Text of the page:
Also, discussed with Eric, in what cases does virsh invoke Qemu’s ‘savevm‘ and ‘qemu-img snapshot -c‘ commands while creating different types of snapshots discussed earlier above. Here is the outline:

  • it uses ‘qemu-img snapshot -c‘ if the domain is offline and –disk-only was not specified
  • it uses qemu’s ‘savevm‘ if the domain is online and –disk-only was not specified
  • it uses qemu’s ‘snapshot_blkdev‘ if the domain is online and –disk-only is specified

(Note: –disk-only is an option to capture only ‘disk state’ but not VM state. This option is available w/ virsh ‘snapshot-create’ or ‘snapshot-create-as’ commands.)

Thanks Eric for the detail.

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18 Comments

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18 responses to “Snapshotting with libvirt for qcow2 images

  1. NLD

    Have you tried to do external snapshot while the guest is either online or offline? If you, please le me know.

  2. Olivier DELEMAR

    OK, you can create snapshots. But did you tried to create/modify files after a snapshot, revert to a given snapshot, go back and forth, etc.? Making snapshot hasn’t more interest than making backup: only restoration is of interest.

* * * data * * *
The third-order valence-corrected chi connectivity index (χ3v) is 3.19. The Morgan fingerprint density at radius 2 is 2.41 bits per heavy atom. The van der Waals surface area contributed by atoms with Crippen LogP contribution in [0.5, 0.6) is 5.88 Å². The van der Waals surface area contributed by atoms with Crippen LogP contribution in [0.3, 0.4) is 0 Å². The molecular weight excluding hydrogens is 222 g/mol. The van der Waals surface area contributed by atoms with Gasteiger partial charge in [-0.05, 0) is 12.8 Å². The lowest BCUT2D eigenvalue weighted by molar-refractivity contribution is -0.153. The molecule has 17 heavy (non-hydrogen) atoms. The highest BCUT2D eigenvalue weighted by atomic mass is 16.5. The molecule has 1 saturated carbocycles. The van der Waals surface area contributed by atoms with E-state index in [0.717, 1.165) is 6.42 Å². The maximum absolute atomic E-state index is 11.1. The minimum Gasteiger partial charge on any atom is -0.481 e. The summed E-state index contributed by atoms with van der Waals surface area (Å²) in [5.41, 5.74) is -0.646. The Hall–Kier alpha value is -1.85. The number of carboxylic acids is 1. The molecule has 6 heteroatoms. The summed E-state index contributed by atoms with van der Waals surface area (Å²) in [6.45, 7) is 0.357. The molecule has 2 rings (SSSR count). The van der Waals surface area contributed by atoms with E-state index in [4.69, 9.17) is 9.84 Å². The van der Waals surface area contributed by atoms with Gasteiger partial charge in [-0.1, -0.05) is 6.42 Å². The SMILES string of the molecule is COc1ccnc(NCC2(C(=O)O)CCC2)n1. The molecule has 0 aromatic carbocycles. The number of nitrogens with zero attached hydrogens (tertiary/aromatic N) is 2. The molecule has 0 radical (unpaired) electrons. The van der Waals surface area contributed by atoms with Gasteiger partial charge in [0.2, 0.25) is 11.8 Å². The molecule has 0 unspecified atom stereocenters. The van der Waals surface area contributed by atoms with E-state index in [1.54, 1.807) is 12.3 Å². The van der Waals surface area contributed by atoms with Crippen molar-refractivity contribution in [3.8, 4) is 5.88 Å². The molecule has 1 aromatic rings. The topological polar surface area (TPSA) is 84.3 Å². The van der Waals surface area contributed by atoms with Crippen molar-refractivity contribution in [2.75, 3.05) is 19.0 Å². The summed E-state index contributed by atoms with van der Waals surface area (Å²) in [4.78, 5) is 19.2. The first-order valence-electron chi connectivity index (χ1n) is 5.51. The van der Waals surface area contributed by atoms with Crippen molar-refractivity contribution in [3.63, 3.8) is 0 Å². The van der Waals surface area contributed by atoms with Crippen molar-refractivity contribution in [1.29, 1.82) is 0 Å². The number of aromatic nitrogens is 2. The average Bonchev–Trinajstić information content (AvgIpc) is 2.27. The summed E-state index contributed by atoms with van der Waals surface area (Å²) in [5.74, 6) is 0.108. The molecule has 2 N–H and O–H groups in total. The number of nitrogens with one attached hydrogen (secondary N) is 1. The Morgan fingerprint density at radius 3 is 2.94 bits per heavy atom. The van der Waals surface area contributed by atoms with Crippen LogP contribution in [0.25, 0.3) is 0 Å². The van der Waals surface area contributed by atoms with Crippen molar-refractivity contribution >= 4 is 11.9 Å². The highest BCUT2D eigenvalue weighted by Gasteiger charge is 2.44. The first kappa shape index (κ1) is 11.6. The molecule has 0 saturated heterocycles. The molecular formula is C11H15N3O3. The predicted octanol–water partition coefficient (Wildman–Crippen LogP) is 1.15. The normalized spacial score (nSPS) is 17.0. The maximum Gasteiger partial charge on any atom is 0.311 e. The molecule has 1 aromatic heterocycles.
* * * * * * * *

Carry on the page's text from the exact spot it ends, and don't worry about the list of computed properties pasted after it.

3. SR

    Hi ,

    thanks for the great info, especially for newbies like me who rely on internet for gaining knowledge.

    Note :
    for UBuntu 12.04 with libvirt version 0.9.8 – the creation of snap.xml is required/imperative. failing to do so will give out an I/O error, and virsh snapshot-list will not return details about any snapshots.

    However when you start “qemu-system-x86_64 -hda path/to/hd.qcow2 -m 1024? and then from within the monitor (clicking within the qemu and then pressing CTRL+ALT+2 ) you will notice that a snapshot has been created successfully.

    Command for viewing : info snapshots

    Rgds
    SR

  4. Fábio Nogueira

    Hi Kashyap! Congrats by excellent post…
    I have one scenario: One virtual machine (.img file) and I want working with this machine (One lab tests)… How I can comeback in this virtual machine using snapshot? Example: I create this machine, users, password, partitions, etc… and make one snapshoot (I don’t know wath is the best method) and after many tests, modifications, I roolback to snapshot clean … Do you understand me? ;)
    One “abraço” from Brazil…